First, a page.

I am attending a course this week on Therapeutic Parenting. Although I like to think I’m already a therapeutic parent, sometimes I lose sight of the ‘hows’ and ‘whys’ amongst the strains of caring for children with Developmental Trauma.
Day One focused on the ‘whys’.
It is quite simple really. Babies are not born with fully formed brains. They need loving eye contact, consistent care, the comfort of another, the presence of trustworthy adults who deliver in order to develop the parts of the brain which we take for granted. We were shown two brain scans; one of a Romanian child, who grew up in an orphanage, one of a child who grew up in a loving home. The differences in frontal lobe activity and development were astonishing. It brought home to me that what our children and their carers are struggling with is brain damage. Yet it is so much easier to judge their behaviour as naughty. Why won’t they just do what they are told? Stop answering back? Stop lying? Stop hurting others? Why are they so manipulative, controlling? Why won’t behaviour systems work? Why do they repeat behaviours over and over? The answer in the main is that they just can’t help it.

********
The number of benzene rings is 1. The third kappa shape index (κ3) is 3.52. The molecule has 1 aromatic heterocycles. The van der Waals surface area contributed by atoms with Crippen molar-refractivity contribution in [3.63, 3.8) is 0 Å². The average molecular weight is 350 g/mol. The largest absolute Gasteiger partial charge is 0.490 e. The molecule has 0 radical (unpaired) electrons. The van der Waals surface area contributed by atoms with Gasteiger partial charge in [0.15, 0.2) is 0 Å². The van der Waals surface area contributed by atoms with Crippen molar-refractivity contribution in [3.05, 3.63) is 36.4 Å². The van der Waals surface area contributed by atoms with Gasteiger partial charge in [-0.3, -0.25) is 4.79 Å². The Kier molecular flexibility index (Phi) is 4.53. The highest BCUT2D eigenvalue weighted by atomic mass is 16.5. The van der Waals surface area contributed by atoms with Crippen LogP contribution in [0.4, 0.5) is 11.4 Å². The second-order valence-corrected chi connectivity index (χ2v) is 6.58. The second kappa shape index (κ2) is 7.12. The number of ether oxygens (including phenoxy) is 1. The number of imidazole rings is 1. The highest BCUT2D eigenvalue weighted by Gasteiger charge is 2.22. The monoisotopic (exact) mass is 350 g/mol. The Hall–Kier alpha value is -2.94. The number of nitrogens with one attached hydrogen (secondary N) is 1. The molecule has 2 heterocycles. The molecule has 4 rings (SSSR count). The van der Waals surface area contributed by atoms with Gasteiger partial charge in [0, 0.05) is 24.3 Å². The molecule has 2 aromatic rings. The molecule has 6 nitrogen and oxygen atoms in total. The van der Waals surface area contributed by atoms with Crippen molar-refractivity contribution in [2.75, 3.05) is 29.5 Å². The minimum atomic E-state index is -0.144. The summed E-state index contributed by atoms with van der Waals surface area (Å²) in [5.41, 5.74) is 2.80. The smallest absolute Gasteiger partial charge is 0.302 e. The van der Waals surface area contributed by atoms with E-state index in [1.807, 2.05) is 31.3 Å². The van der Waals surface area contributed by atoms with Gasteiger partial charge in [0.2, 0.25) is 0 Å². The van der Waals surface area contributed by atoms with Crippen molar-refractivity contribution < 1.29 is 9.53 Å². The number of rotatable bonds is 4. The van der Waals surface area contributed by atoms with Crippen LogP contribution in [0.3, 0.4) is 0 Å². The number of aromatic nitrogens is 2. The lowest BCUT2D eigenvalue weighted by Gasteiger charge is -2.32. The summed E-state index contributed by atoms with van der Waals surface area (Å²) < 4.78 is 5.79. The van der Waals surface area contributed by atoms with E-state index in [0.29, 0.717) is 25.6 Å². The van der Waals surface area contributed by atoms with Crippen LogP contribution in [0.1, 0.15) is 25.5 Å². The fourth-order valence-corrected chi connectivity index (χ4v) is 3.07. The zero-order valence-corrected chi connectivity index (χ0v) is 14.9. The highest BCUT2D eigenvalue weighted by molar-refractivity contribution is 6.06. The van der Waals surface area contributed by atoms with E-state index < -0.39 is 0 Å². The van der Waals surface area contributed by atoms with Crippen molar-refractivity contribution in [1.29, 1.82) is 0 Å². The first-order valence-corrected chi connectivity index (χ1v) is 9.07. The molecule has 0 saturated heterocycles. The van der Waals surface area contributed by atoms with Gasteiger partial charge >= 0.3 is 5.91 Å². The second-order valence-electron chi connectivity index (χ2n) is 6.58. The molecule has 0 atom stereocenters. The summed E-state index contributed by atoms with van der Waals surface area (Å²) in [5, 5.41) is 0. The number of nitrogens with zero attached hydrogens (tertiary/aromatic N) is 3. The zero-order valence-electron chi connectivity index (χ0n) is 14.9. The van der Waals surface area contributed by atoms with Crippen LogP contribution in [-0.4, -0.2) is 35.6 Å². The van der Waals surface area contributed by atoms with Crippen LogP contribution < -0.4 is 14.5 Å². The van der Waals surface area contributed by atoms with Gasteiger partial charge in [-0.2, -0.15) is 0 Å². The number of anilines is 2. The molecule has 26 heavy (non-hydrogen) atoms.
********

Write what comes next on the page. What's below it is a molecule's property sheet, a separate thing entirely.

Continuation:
I spent some time sat in the garden with my son yesterday. I don’t know if he was in the mood to talk or whether I was open after a day of training, maybe a combination of both, but he recounted another troubled day at school.
‘I’m fed up with getting into trouble for things I don’t even know I’m doing,’ he said.
I empathised with his feelings of frustration.
‘If you could choose between me with Tourettes or me like I am, what would you choose?’
I paused to contemplate the struggles of living with Tourettes. ‘I’d choose you as you are.’
‘I wouldn’t, never, ever, ever. I would never choose to be like I am. Always in trouble, always the one who needs special this and that and even you have to learn how to look after me. If I had Tourettes people would know what that was and understand me. And I wouldn’t have all those scary images in my head. I just want to be normal like everyone else.’
He was emphatic. It was a rare moment of supreme honesty and it bowled me over. This is what it is like to grow up with Developmental Trauma.